ArchiWEB Explorer: Google

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Collaborative Construction: Aerial Drone-Built Architecture

[ By WebUrbanist in Gadgets & Geekery & Technology. ]

weaving architecture in air

Unmanned aerial vehicles can do more than just take pictures, pick up and drop off objects – they can also work together to create solid structures, built brick by brick or even woven in midair.

drone architectural construction structure

drone finished wall project

Search and you shall find - An art report from Milan by Roberto Marone

The experiments conducted today by artists using Google Maps are impetuous and have the same high margin of error — and, perhaps, even the same lack of inhibition — typical of the avant-gardes of the past.

Free Inspiring Android Apps to Help You Decorate

Everyone needs at some point inspiration when it comes to interior decorating and while we’re in the era of advanced technology, why not enjoy all the benefits that come along with it and make visions come to life with little resources and time.

7 Razones de por qué la Arquitectura (como la conocemos) se terminó

Image of “concept city” via

Steve Mouzon, director de Studio Sky y Mouzon Design, es un arquitecto, urbanista, autor y fotógrafo basado en Miami. Es fundador de New Urban Guild, el cual apoya el Project:SmartDwelling y ayuda al movimiento Katrina CottagesEl brazo sin fines de lucro del New Urban Guild es la Guild Foundation, la cual desarrolla la Original Green initiative

La Arquitectura ha mostrado cambios irreversibles en la última década, sin embargo aquellos que saben adaptarse a estos cambios podrán encontrarse en una posición más ventajosa en los próximos años. Ya son ocho años desde el boom de la construcción el 2005, casi seis desde la crisis hipotecaria subprime y cinco desde la gran crisis que hizo olvidar a la antigua gran recesión.

Spatial Delirium: An Interview with Michael Light

Michael Light, Gated “Monaco” Lake Las Vegas Homesites Looking West on Grand Corniche Drive, Bankrupt MonteLago Village and Ponte Vecchio Bridge Beyond, Henderson, Nevada (2010) Photographer Michael Light divides his time between San Francisco and a remote house hear Mono Lake, in the Sierra Nevada. An artist widely known for his aerial work, Light flies the trip himself in a small airplane, usually departing very early in the morning, near dawn, before the turbulence builds up. Michael Light preps his airplane for flight; photo by Venue. Venue, BLDGBLOG's collaborative project with Nicola Twilley of Edible Geography and the Nevada Museum of Art's Center for Art + Environment, not only had the pleasure of flying with Light around Mono Lake, but of staying in his home for a few nights and learning more, over the course of many long conversations, about his work. Flying with Michael Light over Mono Lake; photos by Venue. We took a nighttime hike and hunted for scorpions in the underbrush; we looked at aerial maps of the surrounding area—in fact, most of the U.S. Southwest—to discuss the invisible marbling of military & civilian airspace in the region; and we asked Light about his many projects, their different landscape emphases, the future of photography as a pursuit and profession, and what he might work on next. From SCUBA diving amidst the nuked ruins of WWII battleships in the most remote waters of the Pacific Ocean to spending years touching up and republishing photos of U.S. nuclear weapons tests for a spectacular and deeply unsettling book called 100 Suns, to his look at the Apollo program of the 1960s as an endeavor very much focused around the spatial experience of another landscape—the lunar surface—to his ongoing visual investigation of housing, urbanization, and rabid over-development in regions like Phoenix and Las Vegas, Light was never less than compelling.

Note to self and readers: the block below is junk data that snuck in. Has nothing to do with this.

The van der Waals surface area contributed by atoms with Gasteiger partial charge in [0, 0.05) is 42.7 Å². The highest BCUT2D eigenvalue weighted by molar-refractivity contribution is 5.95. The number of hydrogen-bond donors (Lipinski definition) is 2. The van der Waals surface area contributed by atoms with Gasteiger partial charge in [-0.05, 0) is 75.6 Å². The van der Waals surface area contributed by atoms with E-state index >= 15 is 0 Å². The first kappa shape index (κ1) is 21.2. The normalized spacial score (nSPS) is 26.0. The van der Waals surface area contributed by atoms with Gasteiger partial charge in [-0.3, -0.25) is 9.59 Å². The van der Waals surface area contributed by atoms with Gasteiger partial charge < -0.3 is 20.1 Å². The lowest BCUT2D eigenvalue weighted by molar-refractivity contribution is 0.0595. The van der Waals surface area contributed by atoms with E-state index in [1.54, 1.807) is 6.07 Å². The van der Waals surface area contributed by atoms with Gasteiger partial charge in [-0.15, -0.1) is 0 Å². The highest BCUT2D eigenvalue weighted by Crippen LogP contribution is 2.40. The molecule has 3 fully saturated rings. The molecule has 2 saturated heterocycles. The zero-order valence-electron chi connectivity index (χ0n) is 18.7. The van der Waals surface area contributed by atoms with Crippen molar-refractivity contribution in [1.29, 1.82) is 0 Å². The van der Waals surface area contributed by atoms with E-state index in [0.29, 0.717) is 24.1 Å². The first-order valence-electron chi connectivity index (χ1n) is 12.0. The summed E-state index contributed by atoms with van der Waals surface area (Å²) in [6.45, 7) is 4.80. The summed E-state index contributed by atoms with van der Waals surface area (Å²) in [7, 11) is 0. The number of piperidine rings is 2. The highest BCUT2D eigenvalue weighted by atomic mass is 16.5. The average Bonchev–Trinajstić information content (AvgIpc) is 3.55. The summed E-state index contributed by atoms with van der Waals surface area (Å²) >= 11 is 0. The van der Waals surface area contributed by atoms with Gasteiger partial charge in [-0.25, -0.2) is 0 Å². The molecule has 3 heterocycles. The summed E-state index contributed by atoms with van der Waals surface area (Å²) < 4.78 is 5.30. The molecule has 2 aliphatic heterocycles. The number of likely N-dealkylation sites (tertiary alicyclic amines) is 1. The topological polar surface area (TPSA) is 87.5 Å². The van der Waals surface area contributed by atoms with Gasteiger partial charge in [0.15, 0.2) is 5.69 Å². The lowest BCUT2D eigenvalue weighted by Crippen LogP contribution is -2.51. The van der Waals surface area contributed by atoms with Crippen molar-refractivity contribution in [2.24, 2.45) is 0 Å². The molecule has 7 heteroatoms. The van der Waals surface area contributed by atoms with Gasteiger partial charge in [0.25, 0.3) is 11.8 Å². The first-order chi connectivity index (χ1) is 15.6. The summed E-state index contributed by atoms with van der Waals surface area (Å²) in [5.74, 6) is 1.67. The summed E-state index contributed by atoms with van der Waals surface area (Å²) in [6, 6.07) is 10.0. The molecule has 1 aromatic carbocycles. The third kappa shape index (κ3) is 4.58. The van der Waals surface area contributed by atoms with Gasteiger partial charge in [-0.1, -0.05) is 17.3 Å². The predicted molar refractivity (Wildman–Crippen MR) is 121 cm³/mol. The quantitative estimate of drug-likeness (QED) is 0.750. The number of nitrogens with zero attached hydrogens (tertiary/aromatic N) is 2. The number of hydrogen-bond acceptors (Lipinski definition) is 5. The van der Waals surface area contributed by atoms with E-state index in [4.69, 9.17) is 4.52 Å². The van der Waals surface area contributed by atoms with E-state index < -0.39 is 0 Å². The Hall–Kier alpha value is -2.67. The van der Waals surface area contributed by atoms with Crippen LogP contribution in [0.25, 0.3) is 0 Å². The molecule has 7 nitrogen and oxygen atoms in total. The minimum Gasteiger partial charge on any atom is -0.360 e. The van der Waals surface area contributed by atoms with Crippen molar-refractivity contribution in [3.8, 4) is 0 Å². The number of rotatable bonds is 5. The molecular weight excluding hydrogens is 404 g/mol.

A Hidden Gem in a Westport Forest

Over the weekend, with the help of a friend's car, I decided to take my wife and daughter to Grace Farms, the SANAA building in New Canaan, Connecticut, that I was able to visit (and write about) when it opened in 2015. But on the way there we first stopped to see Victor Lundy's First Unitarian Church in Westport, which I learned about the day before when a quick Google search for "modern Connecticut architecture" brought me to the Westport Historical Society. The image of the church on that page – like a viking ship moored in a forest – was enough to convince me to visit.
First Unitarian Church

In reality the building does not disappoint. But before reaching the peak of the roof nestled amongst the trees, as in the photo above, we had to walk from the parking lot past two classroom wings that extend in a "V" formation from the sanctuary space. From here, the building felt much like a resort, with its low-slung roof, stone walls, subtly curved glulam beams, and deep overhangs protecting the glass walls.
First Unitarian Church